After a petition has been filed, the court may appoint a guardian ad litem to represent the child’s best interests in the proceeding.

The victim shall not be required to appear in the presence of the other parent, and the victim’s and the child’s whereabouts shall be kept confidential.

A person whose parental rights are terminated under the bill has:

  • No right to allocation of parental responsibilities for the child, including any right to parenting time or decision-making;
  • No right to inheritance from the child; and
  • No right to notice of, or standing to object to, the adoption of the child.

A person whose parental rights are terminated is not relieved of any obligation to pay child support unless waived by the victim. In such cases, the court shall order the payments to be made through the child support registry or a court escrow to avoid the need for any contact between the parties.

The victim shall be entitled, upon request, to a no-contact protection order issued against the person whose parental rights are terminated that prohibits the person from having any contact with either the victim or the child.

Termination of the parent-child legal relationship pursuant to the bill is an independent basis for termination of parental rights, and the court need not make any of the considerations or findings described in other statutes for termination of the parent-child legal relationship. The bill also states that nothing in the bill prohibits the termination of parental rights by the court using other grounds under the “Colorado Children’s Code” in cases that do not meet the criteria set forth in the bill. Amends the criminal statutes on sexual assault, unlawful sexual contact, sexual assault on a child by one in a position of trust, and sexual assault on a client by a psychotherapist to specify the loss of rights under the bill.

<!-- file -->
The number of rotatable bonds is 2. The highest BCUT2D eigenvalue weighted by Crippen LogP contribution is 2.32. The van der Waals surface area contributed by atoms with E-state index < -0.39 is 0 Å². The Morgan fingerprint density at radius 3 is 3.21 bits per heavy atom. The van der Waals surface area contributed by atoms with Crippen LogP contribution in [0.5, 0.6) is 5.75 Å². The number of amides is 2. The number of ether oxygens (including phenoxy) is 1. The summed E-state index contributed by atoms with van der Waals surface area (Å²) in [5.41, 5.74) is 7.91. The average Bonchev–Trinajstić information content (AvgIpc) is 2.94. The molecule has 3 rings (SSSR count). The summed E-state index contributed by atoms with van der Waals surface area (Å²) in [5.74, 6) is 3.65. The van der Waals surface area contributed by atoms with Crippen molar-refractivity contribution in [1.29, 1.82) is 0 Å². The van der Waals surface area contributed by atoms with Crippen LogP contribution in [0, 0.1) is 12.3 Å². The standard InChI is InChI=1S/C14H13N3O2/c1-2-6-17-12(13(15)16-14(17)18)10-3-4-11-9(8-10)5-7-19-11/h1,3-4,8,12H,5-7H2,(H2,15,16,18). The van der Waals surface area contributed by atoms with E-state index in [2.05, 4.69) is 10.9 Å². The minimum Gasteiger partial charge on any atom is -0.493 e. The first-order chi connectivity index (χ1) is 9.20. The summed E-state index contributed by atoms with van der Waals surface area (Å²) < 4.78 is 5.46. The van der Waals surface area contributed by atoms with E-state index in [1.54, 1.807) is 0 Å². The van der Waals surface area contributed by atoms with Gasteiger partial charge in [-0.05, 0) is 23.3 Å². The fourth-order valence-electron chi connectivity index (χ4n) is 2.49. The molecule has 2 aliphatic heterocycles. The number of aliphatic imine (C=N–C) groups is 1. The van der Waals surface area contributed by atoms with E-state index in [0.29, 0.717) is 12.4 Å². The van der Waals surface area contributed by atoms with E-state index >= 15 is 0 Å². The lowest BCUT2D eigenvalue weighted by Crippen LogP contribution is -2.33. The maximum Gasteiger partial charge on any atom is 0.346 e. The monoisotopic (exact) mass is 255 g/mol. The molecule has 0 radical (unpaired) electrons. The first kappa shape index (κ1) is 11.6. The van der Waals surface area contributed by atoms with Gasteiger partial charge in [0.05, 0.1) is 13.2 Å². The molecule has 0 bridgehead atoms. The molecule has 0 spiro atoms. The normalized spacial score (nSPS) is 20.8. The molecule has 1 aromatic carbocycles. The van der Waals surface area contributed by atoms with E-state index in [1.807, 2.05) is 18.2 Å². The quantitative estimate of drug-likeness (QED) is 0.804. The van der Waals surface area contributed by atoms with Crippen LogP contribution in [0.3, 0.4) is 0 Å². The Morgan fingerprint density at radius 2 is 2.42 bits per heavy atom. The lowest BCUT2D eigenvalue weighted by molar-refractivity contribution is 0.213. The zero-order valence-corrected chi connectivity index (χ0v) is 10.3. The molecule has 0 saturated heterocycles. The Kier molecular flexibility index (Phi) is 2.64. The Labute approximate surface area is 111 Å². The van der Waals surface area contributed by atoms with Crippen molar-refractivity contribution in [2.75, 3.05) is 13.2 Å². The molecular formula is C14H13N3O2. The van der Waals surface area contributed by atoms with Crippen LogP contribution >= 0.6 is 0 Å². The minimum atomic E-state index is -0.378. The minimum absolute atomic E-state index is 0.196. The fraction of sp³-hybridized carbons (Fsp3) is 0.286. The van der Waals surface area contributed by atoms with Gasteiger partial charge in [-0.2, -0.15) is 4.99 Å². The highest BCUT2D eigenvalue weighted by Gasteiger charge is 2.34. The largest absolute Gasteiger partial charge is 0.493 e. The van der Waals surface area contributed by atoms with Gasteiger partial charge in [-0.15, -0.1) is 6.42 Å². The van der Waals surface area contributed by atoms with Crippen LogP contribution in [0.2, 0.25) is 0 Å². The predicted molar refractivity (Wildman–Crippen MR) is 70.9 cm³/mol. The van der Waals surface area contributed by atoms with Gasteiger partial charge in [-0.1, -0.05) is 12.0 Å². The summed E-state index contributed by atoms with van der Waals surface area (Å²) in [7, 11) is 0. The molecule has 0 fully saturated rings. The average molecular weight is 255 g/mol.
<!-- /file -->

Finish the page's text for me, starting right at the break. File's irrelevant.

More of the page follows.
A task force on children conceived by rape is created to study and make recommendations for protecting rape victims and for addressing parental rights in cases in which there are allegations that a sexual assault has occurred, a conviction of or prosecution for sexual assault has not occurred, and a child has been conceived as a result of the alleged sexual assault. The bill specifies the membership of the task force, what it should study, and the time frame for the task force to report to certain legislative committees of the general assembly. The statutory authority for the task force repeals Jan. 1, 2014.

The portions of the bill that allow the court to terminate parental rights and that make conforming amendments to the criminal law statutes on sexual assault apply to acts or offenses committed on or after July 1, 2013.

The bill was introduced on March 21 and is assigned to the Judiciary Committee.

SB 13-221: Requiring an Application for a Tax Certificate for the Donation of a Perpetual Conservation Easement

On Friday, March 15, 2013, Sen. Steve King introduced SB 13-221 – Concerning an Application and Review Process for Issuing Tax Credit Certificates for a State Income Tax Credit Allowed for the Donation of a Perpetual Conservation Easement. This summary is published here courtesy of the Colorado Bar Association’s e-Legislative Report.

Current law allows a landowner to claim a state income tax credit of up to $375,000 for donating all or a portion of a perpetual conservation easement to a qualified organization. Landowners are also allowed to transfer all or a portion of a credit to another taxpayer, known as a transferee. Currently, a conservation easement tax credit cannot be claimed or used by the landowner or transferred to another taxpayer unless a tax credit certificate is issued by the division of real estate (division) in the department of regulatory agencies.